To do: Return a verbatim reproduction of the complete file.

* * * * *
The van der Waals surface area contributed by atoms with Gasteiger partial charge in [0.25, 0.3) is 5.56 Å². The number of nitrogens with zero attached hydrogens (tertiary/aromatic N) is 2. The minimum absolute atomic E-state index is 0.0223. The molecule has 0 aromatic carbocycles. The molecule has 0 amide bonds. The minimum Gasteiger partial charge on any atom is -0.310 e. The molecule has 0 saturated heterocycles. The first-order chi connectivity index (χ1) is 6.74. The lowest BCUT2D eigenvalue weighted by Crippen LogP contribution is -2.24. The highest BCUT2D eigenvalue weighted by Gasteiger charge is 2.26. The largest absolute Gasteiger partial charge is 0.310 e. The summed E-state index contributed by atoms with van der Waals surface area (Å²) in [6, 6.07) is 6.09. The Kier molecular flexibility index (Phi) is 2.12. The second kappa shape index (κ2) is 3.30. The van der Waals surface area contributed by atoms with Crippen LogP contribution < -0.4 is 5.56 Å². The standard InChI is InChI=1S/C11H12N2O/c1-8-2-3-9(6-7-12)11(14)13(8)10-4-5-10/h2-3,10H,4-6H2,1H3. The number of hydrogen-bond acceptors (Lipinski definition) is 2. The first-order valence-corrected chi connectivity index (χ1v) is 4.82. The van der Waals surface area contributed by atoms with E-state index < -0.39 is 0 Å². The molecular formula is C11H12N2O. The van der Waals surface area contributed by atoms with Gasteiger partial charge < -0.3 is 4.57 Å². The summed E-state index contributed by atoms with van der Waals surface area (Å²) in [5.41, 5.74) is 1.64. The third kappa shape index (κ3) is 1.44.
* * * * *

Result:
The van der Waals surface area contributed by atoms with Gasteiger partial charge in [0.25, 0.3) is 5.56 Å². The number of nitrogens with zero attached hydrogens (tertiary/aromatic N) is 2. The minimum absolute atomic E-state index is 0.0223. The molecule has 0 aromatic carbocycles. The molecule has 0 amide bonds. The minimum Gasteiger partial charge on any atom is -0.310 e. The molecule has 0 saturated heterocycles. The first-order chi connectivity index (χ1) is 6.74. The lowest BCUT2D eigenvalue weighted by Crippen LogP contribution is -2.24. The highest BCUT2D eigenvalue weighted by Gasteiger charge is 2.26. The largest absolute Gasteiger partial charge is 0.310 e. The summed E-state index contributed by atoms with van der Waals surface area (Å²) in [6, 6.07) is 6.09. The Kier molecular flexibility index (Phi) is 2.12. The second kappa shape index (κ2) is 3.30. The van der Waals surface area contributed by atoms with Crippen LogP contribution < -0.4 is 5.56 Å². The standard InChI is InChI=1S/C11H12N2O/c1-8-2-3-9(6-7-12)11(14)13(8)10-4-5-10/h2-3,10H,4-6H2,1H3. The number of hydrogen-bond acceptors (Lipinski definition) is 2. The first-order valence-corrected chi connectivity index (χ1v) is 4.82. The van der Waals surface area contributed by atoms with E-state index < -0.39 is 0 Å². The molecular formula is C11H12N2O. The van der Waals surface area contributed by atoms with Gasteiger partial charge < -0.3 is 4.57 Å². The summed E-state index contributed by atoms with van der Waals surface area (Å²) in [5.41, 5.74) is 1.64. The third kappa shape index (κ3) is 1.44.